Greece pitches businesses to China
China and Greece have grown closer this year after Premier Li Keqiang’s visit to Athens and Crete in June and President Xi Jinping’s trip to Rhodes in July, with a CCTV report suggesting that as Greece recovers from the most severe economic crisis in decades, its businesses are exploring opportunities to become valuable partners in China’s booming market.
Greece is a dream destination for many Chinese, yet less than 30,000 people visited last year versus the million-plus tourists who went to France. Six years of recession has been a wake up call for Greek businesses. Now they’re looking overseas, especially to China, sending big delegations to Beijing and welcoming major Chinese investments, the CCTV report said.
Semiramis Paliou, whose family has a tourism and shipping business, launched the luxury tourism agency My Odyssey last year to lure China’s richest with key promotions including sponsoring the film ‘Beijing Love Story’.
“I think if the crisis hadn’t arrived we would still be in our old set ways of mass tourism, of we’re happy as we are, we don’t need to change anything, and we would have stagnated,” Paliou said.
Pavlos Kontomichalos has been working in China for two decades, but with the crisis Greek companies are finally reaching out to him for help. Among them, olive oil makers. While Greece has some of the best quality olive oil in the world, it’s long been sold in bulk to producers in Spain and Italy.
“It gets people more thinking that we need to produce our own end-product that is at par if not better than the ones that other countries produce so the value added is captured by the Greek companies and the Greek products,” Pavlos said.
Greek exports to China have more than doubled in the past five years but are still dwarfed by Chinese imports, the CCTV report added.
But Greece is determined to boost exports including tourism to make up half of its GDP from about 30% today, said Notis Mitarachi, vice minister of the development ministry.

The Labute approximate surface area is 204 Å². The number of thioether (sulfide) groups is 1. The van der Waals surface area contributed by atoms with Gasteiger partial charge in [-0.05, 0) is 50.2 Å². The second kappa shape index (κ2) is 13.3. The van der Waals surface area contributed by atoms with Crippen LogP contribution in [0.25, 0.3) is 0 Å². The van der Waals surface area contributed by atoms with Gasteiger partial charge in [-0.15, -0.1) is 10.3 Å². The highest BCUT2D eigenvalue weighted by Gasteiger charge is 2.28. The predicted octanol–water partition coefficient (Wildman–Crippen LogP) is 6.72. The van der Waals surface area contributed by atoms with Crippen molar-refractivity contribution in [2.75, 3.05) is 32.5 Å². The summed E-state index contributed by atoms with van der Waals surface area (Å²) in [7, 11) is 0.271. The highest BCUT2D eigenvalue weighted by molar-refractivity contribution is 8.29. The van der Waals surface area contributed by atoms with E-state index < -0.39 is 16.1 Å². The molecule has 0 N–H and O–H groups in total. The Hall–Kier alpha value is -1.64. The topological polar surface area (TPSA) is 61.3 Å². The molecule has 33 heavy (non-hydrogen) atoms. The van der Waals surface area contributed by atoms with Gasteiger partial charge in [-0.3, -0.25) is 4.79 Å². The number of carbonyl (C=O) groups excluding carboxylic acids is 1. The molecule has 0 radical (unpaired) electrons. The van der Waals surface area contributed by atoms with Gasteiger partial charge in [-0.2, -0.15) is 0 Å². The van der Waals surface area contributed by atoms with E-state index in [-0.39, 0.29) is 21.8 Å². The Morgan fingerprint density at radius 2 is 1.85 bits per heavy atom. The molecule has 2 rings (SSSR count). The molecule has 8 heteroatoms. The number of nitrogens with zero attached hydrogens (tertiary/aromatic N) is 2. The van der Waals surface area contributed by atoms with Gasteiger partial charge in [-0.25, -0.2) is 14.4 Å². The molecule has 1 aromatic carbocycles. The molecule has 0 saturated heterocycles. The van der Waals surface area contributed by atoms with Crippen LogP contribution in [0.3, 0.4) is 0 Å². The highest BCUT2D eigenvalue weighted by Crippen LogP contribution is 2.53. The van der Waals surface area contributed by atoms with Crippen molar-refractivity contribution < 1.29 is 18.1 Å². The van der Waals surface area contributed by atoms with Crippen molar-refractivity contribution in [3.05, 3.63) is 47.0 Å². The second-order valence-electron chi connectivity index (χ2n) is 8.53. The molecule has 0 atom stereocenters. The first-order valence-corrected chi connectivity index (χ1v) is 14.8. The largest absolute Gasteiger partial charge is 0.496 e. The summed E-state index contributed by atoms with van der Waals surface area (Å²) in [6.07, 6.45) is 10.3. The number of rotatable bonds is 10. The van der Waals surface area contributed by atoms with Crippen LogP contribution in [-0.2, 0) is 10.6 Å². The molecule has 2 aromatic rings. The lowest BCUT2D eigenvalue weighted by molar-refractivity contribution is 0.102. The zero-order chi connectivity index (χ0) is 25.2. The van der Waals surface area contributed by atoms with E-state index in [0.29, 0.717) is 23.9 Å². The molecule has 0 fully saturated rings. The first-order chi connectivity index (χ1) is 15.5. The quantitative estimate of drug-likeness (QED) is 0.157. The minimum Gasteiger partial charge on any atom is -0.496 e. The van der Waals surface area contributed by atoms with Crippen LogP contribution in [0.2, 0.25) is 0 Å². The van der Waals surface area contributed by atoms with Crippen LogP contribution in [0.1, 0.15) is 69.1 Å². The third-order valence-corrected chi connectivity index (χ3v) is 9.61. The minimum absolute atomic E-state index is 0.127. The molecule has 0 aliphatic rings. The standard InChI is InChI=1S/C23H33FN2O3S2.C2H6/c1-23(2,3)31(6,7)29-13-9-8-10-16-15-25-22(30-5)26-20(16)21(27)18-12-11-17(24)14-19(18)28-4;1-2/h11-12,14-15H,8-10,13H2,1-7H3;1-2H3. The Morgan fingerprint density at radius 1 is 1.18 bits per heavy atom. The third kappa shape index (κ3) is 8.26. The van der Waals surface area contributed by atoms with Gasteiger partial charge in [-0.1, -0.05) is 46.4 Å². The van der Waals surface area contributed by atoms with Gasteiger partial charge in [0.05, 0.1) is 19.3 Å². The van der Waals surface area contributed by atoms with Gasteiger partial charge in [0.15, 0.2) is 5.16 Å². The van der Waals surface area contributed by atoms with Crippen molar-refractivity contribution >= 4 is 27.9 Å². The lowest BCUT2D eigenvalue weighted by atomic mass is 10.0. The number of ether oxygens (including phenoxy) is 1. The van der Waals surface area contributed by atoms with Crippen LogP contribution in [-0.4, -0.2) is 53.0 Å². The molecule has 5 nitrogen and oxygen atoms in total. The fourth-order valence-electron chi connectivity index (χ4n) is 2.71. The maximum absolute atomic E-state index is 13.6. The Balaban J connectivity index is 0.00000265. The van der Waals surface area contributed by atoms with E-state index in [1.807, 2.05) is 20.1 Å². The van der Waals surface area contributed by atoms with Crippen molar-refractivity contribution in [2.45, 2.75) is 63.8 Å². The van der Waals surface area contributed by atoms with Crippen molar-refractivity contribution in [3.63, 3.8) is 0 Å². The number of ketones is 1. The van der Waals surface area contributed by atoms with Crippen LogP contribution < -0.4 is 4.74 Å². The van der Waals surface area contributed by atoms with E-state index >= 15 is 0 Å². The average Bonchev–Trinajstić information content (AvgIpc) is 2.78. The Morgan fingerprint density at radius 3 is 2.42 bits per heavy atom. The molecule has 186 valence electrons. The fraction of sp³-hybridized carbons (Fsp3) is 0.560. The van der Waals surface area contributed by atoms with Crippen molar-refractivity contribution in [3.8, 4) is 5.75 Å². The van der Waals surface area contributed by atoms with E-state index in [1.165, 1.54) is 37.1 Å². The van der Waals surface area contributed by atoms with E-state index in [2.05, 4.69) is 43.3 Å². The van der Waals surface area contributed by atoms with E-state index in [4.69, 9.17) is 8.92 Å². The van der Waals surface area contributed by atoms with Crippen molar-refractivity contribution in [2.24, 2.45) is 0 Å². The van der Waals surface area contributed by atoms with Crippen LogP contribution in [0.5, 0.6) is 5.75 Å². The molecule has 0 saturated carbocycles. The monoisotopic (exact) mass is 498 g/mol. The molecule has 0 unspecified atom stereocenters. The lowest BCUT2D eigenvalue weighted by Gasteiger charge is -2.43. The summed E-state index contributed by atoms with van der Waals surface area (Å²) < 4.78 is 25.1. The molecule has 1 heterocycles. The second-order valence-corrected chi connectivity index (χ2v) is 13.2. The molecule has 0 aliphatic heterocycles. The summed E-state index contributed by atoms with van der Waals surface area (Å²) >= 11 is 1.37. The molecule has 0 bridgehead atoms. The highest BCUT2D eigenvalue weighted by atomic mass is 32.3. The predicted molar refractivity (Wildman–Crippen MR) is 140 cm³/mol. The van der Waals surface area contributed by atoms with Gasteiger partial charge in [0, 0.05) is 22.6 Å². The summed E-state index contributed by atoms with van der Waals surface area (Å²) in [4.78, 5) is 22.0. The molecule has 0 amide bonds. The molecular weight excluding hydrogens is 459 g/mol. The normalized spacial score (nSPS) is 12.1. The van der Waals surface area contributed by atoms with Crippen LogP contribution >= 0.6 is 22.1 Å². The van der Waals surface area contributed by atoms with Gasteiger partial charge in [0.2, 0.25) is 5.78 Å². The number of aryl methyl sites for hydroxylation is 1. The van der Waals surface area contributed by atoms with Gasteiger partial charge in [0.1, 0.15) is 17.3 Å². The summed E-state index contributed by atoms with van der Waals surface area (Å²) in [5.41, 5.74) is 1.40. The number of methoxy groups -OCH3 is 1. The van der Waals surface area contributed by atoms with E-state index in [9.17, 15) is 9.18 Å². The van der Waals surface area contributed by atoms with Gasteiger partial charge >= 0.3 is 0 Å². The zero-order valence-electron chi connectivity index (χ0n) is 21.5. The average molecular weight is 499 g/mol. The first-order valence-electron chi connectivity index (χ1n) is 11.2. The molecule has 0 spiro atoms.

“As the domestic market was reducing in size, Greek companies started to travel more, started to explore more of the international markets. Participating in more fairs, trying to create more links and because of the quality of the Greek products, they have been successful in growing their market share in key markets like China,” Notis said.
Michalis Boutaris, whose family trades in premium Greek wines recently inked a deal during Chinese premier Li Keqiang’s visit to Greece to sell $50 mln worth to China through state-owned firm COFCO over the next five years.
“Being complacent in our own paradise, not sharing the goods we have with the rest of the world, as a German friend had said. Now we’re obliged to do it, and that’s why exports in the last few years have really, really sky rocketed compared to the past,” Boutaris said.
Bilateral trade showed double-digit growth in the first quarter. Statistics from the Ministry of Commerce show trade volume between the two countries was nearly $1.37 bln in the period, a sharp rise of 19.4% year-on-year.
“Trade will continue to grow thanks to efforts of entrepreneurs from both countries,” said Sun Yongfu, head of the ministry’s division of European affairs.
Despite its large deficit in commodity trade with China, Greece is narrowing the gap with the help of the service sector, said Sun. One example is Greek companies generating at least $2 bln in revenues each year by shipping some 60% of China’s crude oil and other bulk cargo, according to a report from the ministry.
Maritime shipping is one of Greece’s most competitive sectors. By the end of April, the country had 4,894 ships with a combined capacity of 170 mln tons, some 17% of the global total.
Sun said the sector offers great opportunities, especially in shipbuilding, shipping-related finance and port development.
In 2013, Greece ordered 165 ships from China while the Cosco Group has helped turn Piraeus into one of the largest ports worldwide, handling 2.52 mln containers in 2013, a 20% rise from the previous year.
Greece is also expected to attract more Chinese visitors as the country gives more priority to tourism, said Sun.
It had 18 mln overseas visitors in 2013, just 28,000 of them Chinese despite the fact that China overtook the US as the world’s largest source of overseas travelers. Greece is giving more efforts to tourism as it is seen as an industry that will help pull it out of the debt crisis, said Sun.
Abundant sunshine has endowed the country with rich solar power and the Greek government has also promulgated some favourable policies to boost the development of clean energy.
Sun said the industry offers great potential as China is the largest producer of photovoltaic equipment and the second largest wind power market in the world.
Chinese companies already export solar panels to the country and have been making inroads into the market of power plant financing and construction since 2011, said Sun.
They are also scaling up investment in other industries. Telecom equipment manufacturer Huawei has built a logistics centre in Greece and another giant in the telecom industry, ZTE, is following suit.